Mammoth has been a popular recreation destination for people from southern California since the 1950s when ski resort’s first chairlifts began to tow adventure-seekers uphill. Since then, it has maintained popularity for a number of reasons, one being that the trip from Los Angeles is a straight and simple five-hour drive.
The town of Mammoth Lakes has stayed cool and grounded throughout its history, just as other western U.S. ski towns have grown into decidedly upscale enclaves. That said, there is a chic Westin hotel here, and 2003, the Village at Mammoth was added to the heart of the four square mile town to create a welcoming city center for skiers and non-skiers.
Skiers and snowboarders historically choose Mammoth over other California winter destinations because of ample snowfall that totals an average 400 inches per winter, and terrain that is rugged and challenging. Influence from southern California surf and skate culture is impossible to miss, both on the resort, where there are 100+ acres of terrain parks, and off the mountain, where a lively culture exists in board shops, laid-back eateries, and a renowned skate park.
First-time visitors generally share an amiable relationship with Mammoth “locals” (including many second home-owners from southern California who identify as locals) – who look forward to being asked, “Is there anything to do in the summer here?” An outdoor lover’s head might spin with the huge variety of answers to this question. “One comes for the winter, and stays for the summer,” is a common refrain.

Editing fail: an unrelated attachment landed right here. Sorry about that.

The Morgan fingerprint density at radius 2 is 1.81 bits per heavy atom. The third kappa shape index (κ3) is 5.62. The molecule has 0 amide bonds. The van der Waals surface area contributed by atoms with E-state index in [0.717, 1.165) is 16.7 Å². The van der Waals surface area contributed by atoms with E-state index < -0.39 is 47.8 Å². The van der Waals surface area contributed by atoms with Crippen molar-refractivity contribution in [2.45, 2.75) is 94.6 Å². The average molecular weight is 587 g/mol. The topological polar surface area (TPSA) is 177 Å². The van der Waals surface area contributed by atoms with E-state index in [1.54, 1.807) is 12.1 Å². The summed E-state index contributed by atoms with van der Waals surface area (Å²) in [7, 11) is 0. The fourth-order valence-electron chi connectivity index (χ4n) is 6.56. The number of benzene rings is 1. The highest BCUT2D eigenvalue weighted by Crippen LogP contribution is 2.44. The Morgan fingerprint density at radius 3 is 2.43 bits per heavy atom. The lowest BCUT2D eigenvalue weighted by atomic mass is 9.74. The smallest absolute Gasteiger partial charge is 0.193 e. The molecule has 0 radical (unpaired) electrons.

Summer activities include mountain biking on the ski area’s steep descents, the endless hiking trails, trout fishing galore, golfing among the pine trees, vibrant music festivals, outdoor wine tastings, day trips to Yosemite National Park, hot springs, majestic Mono Lake, rock climbing, road biking, lake kayaking and stand up paddleboarding. Scenes from Mammoth autumns are especially enriching, with leaves the color of a vibrant mountain sunset lining each alpine lake and trail.
With flights available from LAX to Mammoth airport, some visitors fly here, but many prefer to travel by car, which proves easier for toting mountaineering gear. Whichever the way of transport, and whichever the season, a visit to Mammoth is likely out of the way – just as you’d want your mountain destination to be. For more specifics, see the Transportation section (in the yellow bar above).
Mammoth Lakes is dry, windy, sunny and cool. Located at a high elevation (7,880 feet), the region typically has blue skies when a storm is not occurring. Winter: 20-30 degrees with snowstorms likely; Fall and Spring: 60-70 degrees with rain and snow possible; Summer: 70-80 degrees with sun very likely.
Winter: November-March (high season; ski season)
Summer: June-August (high season; fishing season)
April (third Saturday): Fishing Season Opening Weekend
June (second week): Mammoth Motocross
July (second week): Jazz Jubilee
August (first weekend): Mammoth Festival of Beers & Bluesapalooza
December (third Saturday): Night of Lights on Mammoth Mountain
December (last day): New Year’s Eve party and concert on Mammoth Mountain
January (1st): New Year’s Day
January (third Monday): Martin Luther King Jr. Day
February (third Monday): Presidents Day
May (last Monday): Memorial Day
July (4th): Independence Day
September (first Monday): Labor Day
October (second Monday): Columbus Day
(not the same as Native American Day, which is only celebrated officially in two states, on September 25th)
November (11th): Veterans Day
November (fourth Thursday): Thanksgiving Day
December (25th): Christmas
Mammoth Lakes, Calif. is located in the Pacific time zone.